For on my holy mountain, the mountain height of Israel, says the Lord God, there all the house of Israel, all of them, shall serve me in the land; there I will accept them, and there I will require your contributions and the choicest of your gifts, with all your sacred things. -Ezekiel 20:40
Dear members and friends,
Bringing an offering or gift to God (or gods) is as old as the history of humanity. The offerings were often burnt by fire with the belief that they would be delivered to God. In the Bible, there are many references of such burnt offerings as a “pleasing odor to God.” This puzzled me for a long time, because it seemed to be a big waste of food that could have been used to feed people. To a degree, I agreed with the disciple who was upset when the woman poured a jar of costly oil on Jesus instead of using it in a more productive way.
Why did God require people to burn a certain portion of their food? Jesus supplied one possible answer: “You always have the poor with you, but you do not always have me.” (John 12:8) This answer could be interpreted in a number of different ways. To my mind, it reveals the essential necessity in the core of spiritual cultivation: creating a room for the divine by showing a willingness to sacrifice a portion of what is precious. God does not take any of those materialistic things that were burnt. It would even be silly to think that God would be pleased by the odor of burning meat. In my understanding, what was pleasing to God was the willing hearts of people who voluntarily offered their valuables in order to make a room for the divine presence. In other words, the spiritual path requires the removal of a certain portion of one’s life that is filled with materialism. Therefore, a gift to God has to be of something that is precious and costly to the one who is offering it. And, it is pleasing to God not because God is in need of such gifts, but because the heart of the giver has been opened to God’s presence and union. Thus, the giver has made progress toward achieving the everlasting calmness and joy in heaven.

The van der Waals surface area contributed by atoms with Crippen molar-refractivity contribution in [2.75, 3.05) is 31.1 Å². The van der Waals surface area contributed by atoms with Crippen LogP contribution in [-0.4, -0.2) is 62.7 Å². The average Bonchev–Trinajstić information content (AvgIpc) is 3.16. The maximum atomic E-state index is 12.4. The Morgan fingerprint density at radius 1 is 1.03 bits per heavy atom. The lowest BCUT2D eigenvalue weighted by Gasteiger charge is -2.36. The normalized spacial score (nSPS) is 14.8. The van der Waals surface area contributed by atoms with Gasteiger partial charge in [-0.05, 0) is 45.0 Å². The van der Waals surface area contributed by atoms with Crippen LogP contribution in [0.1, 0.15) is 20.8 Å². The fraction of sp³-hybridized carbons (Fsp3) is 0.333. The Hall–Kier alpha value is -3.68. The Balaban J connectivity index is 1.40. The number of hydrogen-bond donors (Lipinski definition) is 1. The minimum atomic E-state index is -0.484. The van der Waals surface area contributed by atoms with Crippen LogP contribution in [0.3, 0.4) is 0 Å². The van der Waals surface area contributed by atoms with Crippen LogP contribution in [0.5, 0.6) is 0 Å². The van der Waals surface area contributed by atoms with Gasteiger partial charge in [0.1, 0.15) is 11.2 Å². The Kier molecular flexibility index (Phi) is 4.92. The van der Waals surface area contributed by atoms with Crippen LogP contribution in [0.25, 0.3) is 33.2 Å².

Blessings, Rev. Junchol Lee